“Hi, um. I’m sorry, if you wouldn’t mind, ummm, I actually asked for a hot coffee, not iced. Thank you so much. Sorry.”
Adrenaline rushes through my body, and I’m sweating. You’d think I just had a near-death experience. But no, what really happened was that a person in a cafe got my order wrong—and for once, instead of just drinking it and saying, “Oh it’s fine, I like iced coffee too. I’ll just drink this,” I decided to get what I asked for.
The guy behind the counter is a tired looking 30-something wearing a worn-out t-shirt that says, “Namaste in bed.” He snatches the plastic up from my hand and holds eye contact for a couple seconds too long. I make up that he’s doubting me, and I imagine he’s thinking that I had, in fact, asked for iced not hot.
As I watch him toss the iced coffee in the trash, my insides start to scream with defensiveness and insecurity. How could he think that? Of course I asked for hot, it’s freezing outside! Who in their right mind would ask for an iced coffee in this kind of weather? Certainly not me. I’m sane. And I promise I asked for hot. Please, please don’t hate me.
But of course, I don’t say any of this out loud. Instead, I say again, “Thank you so much. I’m so sorry. I greatly appreciate this. Sorry.” I sit back down where my computer and warm french baguette are waiting for me.
Roy is his name. I read it on his name tag as he approaches me with a porcelain white mug. But wait, what is that? Is that foam on top? Oh nooooooooo. It’s wrong, again.
He drops off the mug, and it looks like a latte, not coffee. I take a sip just to make sure as he walks away. It’s sweet. It tastes pretty good. But, it is not what I asked for.
My inner dialogue goes something like this: I could just drink this though, I mean, it tastes good. I really didn’t want to drink any sugar today, but shoot, he already remade it. Should I just drink this?
No! Because it’s not what you want or what you asked for!
I give my inner voice a nod. I take a deep breath, inhale courage and exhale fear. I’m going back in and I can do it! I pick up the mug and set it on the counter. Roy turns to me with a raised eyebrow. There’s a little sweat accumulated above his upper lip.
“Hi again. I’m sorry but ummm—is this a latte? It’s, umm, super sweet. I’m sorry, I ordered just a hot drip coffee with coconut milk. Again, I’m so sorry to bother. I really appreciate it.”
Without a word he grabs another mug and fills with coffee. He pours coconut milk into a metal saucer and slides them across the counter towards me with a smile.
“Thank you! Sorry again. Thanks!”
As I walked back to my seat, I felt another rush of adrenaline. This time it feels like getting off a roller-coaster. My arms are tingling and I have a post-accomplishment smile on my face. I did something I was afraid of and got the result I wanted. I demonstrated to myself that I don’t have to settle and that I am valuable and worth people’s time (I know, pretty deep for a situation that happened before 9 a.m.).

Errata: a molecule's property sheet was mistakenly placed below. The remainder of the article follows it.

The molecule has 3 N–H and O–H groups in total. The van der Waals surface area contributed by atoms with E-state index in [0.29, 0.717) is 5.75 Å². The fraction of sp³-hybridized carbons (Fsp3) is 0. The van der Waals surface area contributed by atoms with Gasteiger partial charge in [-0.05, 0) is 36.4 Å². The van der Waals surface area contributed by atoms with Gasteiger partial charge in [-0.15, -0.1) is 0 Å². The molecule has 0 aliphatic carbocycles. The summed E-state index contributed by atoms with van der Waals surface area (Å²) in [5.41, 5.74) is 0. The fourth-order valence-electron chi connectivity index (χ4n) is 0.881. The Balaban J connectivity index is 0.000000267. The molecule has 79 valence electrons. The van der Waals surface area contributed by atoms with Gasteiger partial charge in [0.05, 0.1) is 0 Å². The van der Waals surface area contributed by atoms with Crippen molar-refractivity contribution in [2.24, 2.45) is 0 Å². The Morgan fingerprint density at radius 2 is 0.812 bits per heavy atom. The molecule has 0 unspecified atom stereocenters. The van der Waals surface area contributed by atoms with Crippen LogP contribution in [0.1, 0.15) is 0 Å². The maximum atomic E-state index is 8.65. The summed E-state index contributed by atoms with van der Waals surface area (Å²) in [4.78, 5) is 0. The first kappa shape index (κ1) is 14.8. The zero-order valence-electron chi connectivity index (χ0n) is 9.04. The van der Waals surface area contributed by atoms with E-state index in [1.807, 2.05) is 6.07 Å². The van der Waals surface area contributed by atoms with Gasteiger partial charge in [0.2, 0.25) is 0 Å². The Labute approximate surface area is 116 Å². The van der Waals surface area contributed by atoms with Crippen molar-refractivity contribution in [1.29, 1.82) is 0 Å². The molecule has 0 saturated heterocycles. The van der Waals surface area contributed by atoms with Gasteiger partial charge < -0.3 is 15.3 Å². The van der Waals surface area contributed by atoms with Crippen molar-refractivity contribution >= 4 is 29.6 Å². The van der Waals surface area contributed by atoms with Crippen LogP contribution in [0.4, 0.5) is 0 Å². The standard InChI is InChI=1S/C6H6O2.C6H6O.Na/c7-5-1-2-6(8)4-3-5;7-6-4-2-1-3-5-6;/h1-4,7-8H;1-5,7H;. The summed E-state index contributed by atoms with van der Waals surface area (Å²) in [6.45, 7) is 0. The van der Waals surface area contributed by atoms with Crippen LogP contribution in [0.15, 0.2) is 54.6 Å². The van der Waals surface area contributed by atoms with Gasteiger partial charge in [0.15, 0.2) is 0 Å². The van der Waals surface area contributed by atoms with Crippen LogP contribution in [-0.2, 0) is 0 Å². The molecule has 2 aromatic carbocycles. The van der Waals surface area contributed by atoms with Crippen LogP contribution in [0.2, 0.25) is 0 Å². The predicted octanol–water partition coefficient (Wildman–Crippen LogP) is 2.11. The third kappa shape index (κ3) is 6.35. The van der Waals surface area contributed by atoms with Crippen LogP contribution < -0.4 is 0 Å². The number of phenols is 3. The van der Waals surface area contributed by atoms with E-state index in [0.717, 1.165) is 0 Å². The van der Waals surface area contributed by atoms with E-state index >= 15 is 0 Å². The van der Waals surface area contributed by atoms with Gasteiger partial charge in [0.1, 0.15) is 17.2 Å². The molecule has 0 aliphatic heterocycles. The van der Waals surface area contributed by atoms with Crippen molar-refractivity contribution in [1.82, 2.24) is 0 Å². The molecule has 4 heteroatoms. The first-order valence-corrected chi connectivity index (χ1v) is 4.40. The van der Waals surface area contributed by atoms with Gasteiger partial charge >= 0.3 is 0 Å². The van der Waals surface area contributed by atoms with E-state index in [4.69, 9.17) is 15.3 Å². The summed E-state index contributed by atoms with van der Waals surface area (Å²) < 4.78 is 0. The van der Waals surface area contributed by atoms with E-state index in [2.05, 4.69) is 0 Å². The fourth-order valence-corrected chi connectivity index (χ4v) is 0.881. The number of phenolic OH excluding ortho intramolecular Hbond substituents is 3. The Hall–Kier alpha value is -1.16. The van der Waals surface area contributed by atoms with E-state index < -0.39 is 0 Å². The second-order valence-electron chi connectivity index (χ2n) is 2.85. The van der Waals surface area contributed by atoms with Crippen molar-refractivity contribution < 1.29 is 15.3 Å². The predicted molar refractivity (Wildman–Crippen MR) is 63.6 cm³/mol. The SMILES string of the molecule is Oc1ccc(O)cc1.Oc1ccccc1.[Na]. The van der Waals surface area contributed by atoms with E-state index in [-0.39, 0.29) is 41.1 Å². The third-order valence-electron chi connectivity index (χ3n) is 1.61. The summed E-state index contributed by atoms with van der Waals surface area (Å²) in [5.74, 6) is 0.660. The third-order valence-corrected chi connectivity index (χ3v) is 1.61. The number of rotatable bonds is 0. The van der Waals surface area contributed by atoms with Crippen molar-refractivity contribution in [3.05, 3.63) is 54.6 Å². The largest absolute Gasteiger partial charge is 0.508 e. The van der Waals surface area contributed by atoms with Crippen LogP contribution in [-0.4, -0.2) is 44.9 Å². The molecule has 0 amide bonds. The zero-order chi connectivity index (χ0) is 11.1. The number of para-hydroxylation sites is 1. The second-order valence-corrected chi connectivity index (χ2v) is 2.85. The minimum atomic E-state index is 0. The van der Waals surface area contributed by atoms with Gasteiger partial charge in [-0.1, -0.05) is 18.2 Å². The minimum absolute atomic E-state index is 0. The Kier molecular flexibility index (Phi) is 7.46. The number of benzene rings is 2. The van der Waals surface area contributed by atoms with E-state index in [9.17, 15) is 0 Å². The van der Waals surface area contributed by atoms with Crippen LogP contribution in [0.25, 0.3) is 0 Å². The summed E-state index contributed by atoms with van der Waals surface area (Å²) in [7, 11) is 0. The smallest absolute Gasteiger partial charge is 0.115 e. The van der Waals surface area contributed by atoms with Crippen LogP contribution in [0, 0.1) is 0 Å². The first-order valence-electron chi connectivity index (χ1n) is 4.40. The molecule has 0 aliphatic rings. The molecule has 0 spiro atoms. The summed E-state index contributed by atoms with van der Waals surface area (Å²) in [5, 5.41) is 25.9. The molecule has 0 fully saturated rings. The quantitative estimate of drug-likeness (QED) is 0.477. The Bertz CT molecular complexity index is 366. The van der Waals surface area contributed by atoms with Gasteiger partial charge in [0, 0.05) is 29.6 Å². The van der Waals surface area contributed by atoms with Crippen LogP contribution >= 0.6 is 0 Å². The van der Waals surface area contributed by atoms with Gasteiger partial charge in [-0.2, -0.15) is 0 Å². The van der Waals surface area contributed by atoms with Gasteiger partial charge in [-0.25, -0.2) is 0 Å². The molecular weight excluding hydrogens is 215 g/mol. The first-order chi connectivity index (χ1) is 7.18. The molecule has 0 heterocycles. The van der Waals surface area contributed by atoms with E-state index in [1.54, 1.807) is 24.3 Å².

Every sip of organic coffee and unsweetened coconut milk tastes extra delicious. If I had been sipping on that latte, it would’ve been tainted with disappointment in myself.
But as I think more about my little triumph, I notice how many times I said, “I’m sorry.”
What exactly, was I sorry for? And why did I feel the need to say it so many times?
So often, I’ve been afraid to be powerful, to stand up for what I want, and be unapologetic for who I am. I think back to times when I was a kid and was told to “behave” and to “act like a lady.” Or to, “smile and be grateful for what you have,” which in itself is a good lesson, but in tone, it was meant as, “don’t make trouble.”
As a woman, I have had limiting beliefs about who I’m suppose to be and how I should behave. Humility and gratitude should of course be present, but to be apologizing so profusely and to worry about what people think of me for being forward is silly. Beyond that, it’s not only not unnecessary, but it’s also damaging because my own apologetic behavior perpetuates that women should act that way.
Now, more than ever, after this absurd presidential election, we need women to take up space in this world proudly. We get to be unapologetic for using our voices and owning our power. Because if we are to be influential in the shift of how women are perceived, compensated and respected, we’ve got to start with ourselves.
Sure, this was a low-risk opportunity to be assertive, but what I practiced was important. Maybe tomorrow it’s placing boundaries in my relationships. Maybe next week it’s negotiating or demanding fair deals in my business. No situation is too small or insignificant.
Today, that meant getting the damned coffee I ordered.
Author: Kristy Arnett
Images: Author’s Own
Editor: Travis May